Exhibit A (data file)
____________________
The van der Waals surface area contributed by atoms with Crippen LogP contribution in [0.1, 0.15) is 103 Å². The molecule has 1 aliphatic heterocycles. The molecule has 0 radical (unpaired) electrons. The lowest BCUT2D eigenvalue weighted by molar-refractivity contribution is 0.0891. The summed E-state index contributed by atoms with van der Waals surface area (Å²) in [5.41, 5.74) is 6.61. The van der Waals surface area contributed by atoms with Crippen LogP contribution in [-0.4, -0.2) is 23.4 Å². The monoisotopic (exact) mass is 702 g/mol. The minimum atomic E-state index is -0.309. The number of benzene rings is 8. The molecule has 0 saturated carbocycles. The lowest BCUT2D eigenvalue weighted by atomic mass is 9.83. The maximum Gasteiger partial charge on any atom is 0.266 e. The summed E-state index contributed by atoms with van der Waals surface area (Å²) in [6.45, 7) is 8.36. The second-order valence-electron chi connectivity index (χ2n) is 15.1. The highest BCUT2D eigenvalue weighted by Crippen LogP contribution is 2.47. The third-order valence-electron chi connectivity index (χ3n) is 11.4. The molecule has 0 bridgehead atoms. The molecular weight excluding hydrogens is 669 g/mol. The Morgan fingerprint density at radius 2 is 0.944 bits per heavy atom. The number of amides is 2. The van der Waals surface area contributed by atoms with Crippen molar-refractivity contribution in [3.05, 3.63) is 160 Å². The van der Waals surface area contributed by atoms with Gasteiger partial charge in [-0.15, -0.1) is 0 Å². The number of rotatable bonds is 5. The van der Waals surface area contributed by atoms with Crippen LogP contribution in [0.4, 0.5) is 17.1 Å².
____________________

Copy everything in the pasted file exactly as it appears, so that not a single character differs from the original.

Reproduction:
The van der Waals surface area contributed by atoms with Crippen LogP contribution in [0.1, 0.15) is 103 Å². The molecule has 1 aliphatic heterocycles. The molecule has 0 radical (unpaired) electrons. The lowest BCUT2D eigenvalue weighted by molar-refractivity contribution is 0.0891. The summed E-state index contributed by atoms with van der Waals surface area (Å²) in [5.41, 5.74) is 6.61. The van der Waals surface area contributed by atoms with Crippen LogP contribution in [-0.4, -0.2) is 23.4 Å². The monoisotopic (exact) mass is 702 g/mol. The minimum atomic E-state index is -0.309. The number of benzene rings is 8. The molecule has 0 saturated carbocycles. The lowest BCUT2D eigenvalue weighted by atomic mass is 9.83. The maximum Gasteiger partial charge on any atom is 0.266 e. The summed E-state index contributed by atoms with van der Waals surface area (Å²) in [6.45, 7) is 8.36. The second-order valence-electron chi connectivity index (χ2n) is 15.1. The highest BCUT2D eigenvalue weighted by Crippen LogP contribution is 2.47. The third-order valence-electron chi connectivity index (χ3n) is 11.4. The molecule has 0 bridgehead atoms. The molecular weight excluding hydrogens is 669 g/mol. The Morgan fingerprint density at radius 2 is 0.944 bits per heavy atom. The number of amides is 2. The van der Waals surface area contributed by atoms with Crippen molar-refractivity contribution in [3.05, 3.63) is 160 Å². The van der Waals surface area contributed by atoms with Gasteiger partial charge in [-0.15, -0.1) is 0 Å². The number of rotatable bonds is 5. The van der Waals surface area contributed by atoms with Crippen LogP contribution in [0.4, 0.5) is 17.1 Å².